Fulton County, Arkansas

Fulton County Fair Association

Fulton County Fair History

Records show that the Fulton County Fair Association was formed and incorporated by the State of Arkansas on September 17, 1919. It was a for-profit organization and memberships were sold for $5 each. The authorized capital stock was $5,000. Incorporators were: C. W. Pardew, S. M. Reaves, J. T. Livingston, Race Humphries and Lamar Waters.

The fair grounds were located near the present Salem Municipal Airport. Records show that 4,000 people were at the 1921 fair and came by wagon and the new Model T Ford car. The events were horse races, trick riders and baseball. At the early fairs many people camped at the fair which gave them a chance to visit with neighbors. Vester Williams, a long time historian of Fulton County, tells in his August 25, 1966 newspaper article that schools played a big part in the fair. During the early fairs schools would compete at the county fair in recitations, spelling and ciphering matches and in athletic contests.

The crash of the stock market in 1929, the  great depression and the war stopped the fair in the county. Records indicate that for almost twenty years there was no Fulton County Fair.

The fair resumed in the early 1950's at the old high school as a non-profit organization. Some of the board members in the early 50's were Obed Maguffee, Jim Bob Plumlee, Linn Thomas, Hester Harris, Ora Campbell, and Iris and Nell Everett. Today these board members have children and grandchildren who are serving as board members and volunteers for the Fulton County Fair.

Sometime prior to 1955 the fair relocated to Preacher Roe Ball Park. Arnold Cheek was the fair manager in 1955 and some of the other board members were: Walter Nesbitt, Ray Hester, George Meyer, Everett Lowrance, and Clarence Morris. Admission to the 1955 fair was 25 cents for children and 50 cents for adults.

The fair board selected youth to assist the adults with the fair exhibits in 1970. Beef cattle superintendents were John Brink and Forest Bassham; dairy cattle was supervised by Raydean Prewett and Roger Kinder. Wayne Southard and Jim Watkins were in charge of poultry and rabbits. Margaret Holland and Debbie Caldwell were women's department superintendents. Lora Owens and Marilyn Benton were in the flower department. Iris Everett and Kerry Roberts served as horticulture supervisors and Clessie Watson and Aileen Paysinger were in charge of educational exhibits.

A fire destroyed the exhibit building at Preacher Roe Park in 1973 and since fair officials realized that the ball park was not big enough for the fair any more, the decision was made to re-locate to a larger area. The community came together and 10 acres of land was purchased by the City of Salem with help from the Fulton County Fair Association, Ozark Mountain Music Makers, and North Arkansas Electric Cooperative. This land included the current city pool and the club house. This became the home of the OMMM weekly Saturday night show, the county fair, and NAEC's annual meeting. A contest was held to name the facility and Betsy Benton was the winner with the name "Salem Civic Center." The theater building and a cattle barn were added to the civic center and the 1973 county fair was held in the new location. Some of the fair officials involved in making this move were Salem Mayor Gary Clayton, Norma Ferguson, Ronald Plumlee, Doraine Paysinger, Louise Ferguson, and Owen Biles. In the late 1970’s a second barn added to the Fairgrounds/Civic Center Complex.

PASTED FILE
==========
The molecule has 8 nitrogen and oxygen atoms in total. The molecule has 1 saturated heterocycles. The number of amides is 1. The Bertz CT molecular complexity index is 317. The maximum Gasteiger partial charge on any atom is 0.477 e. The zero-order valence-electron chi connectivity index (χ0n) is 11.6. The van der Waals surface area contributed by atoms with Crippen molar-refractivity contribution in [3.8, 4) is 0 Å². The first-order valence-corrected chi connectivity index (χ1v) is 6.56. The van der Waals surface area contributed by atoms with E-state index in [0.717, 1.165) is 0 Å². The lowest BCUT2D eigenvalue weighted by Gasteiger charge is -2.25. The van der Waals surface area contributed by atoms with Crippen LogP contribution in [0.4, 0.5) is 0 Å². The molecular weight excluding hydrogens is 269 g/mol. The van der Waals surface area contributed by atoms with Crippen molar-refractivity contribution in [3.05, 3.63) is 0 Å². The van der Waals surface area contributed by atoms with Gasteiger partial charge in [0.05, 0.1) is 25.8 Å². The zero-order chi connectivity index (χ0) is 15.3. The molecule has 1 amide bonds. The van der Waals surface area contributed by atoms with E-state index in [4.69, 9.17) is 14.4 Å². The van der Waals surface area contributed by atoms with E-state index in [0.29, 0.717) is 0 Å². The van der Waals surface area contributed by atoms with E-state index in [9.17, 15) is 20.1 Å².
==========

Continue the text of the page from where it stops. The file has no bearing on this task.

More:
Tractor pulling was soon added to the fair events and there was a need for an arena. In 1985 the Fulton County Fair Association purchased 10 acres of land from Ronald and Gail Plumlee adjoining the Civic Center and expanded the fairgrounds to 20 acres. Fulton County and individuals donated labor to construct a 2000 seat arena and concession stand where the truck and tractor pull and bull riding, and rodeos were held. Some of the fair board members in 1985 were Jim Walling, Doraine Paysinger, Ronald Plumlee, Jackie Clayton, Sherry Clayton, Frank Rowlett, and Noble and Carolyn Lewis.

A third livestock barn was constructed in 2001 to house swine exhibits. Additional acreage for parking was donated to the Fair Association in 2003 by Ron and Gail Plumlee. Two parking areas have been constructed on this land and a third lot is under construction.

The Hickinbotham-Miller Exhibit Building was completed in 2004. This 7,000 square foot climate controlled building has a full kitchen and is used by the community during the fair off-season for meetings, weddings, family reunions, events, etc.

Two new events were added in 2005. A Summer Demolition Derby is held in June and the Fulton County Motor Cross is in July.

Volunteers are a vital part of the Fulton County Fair. The number of volunteers continues to increase each year. In 2005 over 150 people donated time to the Fulton County Fair.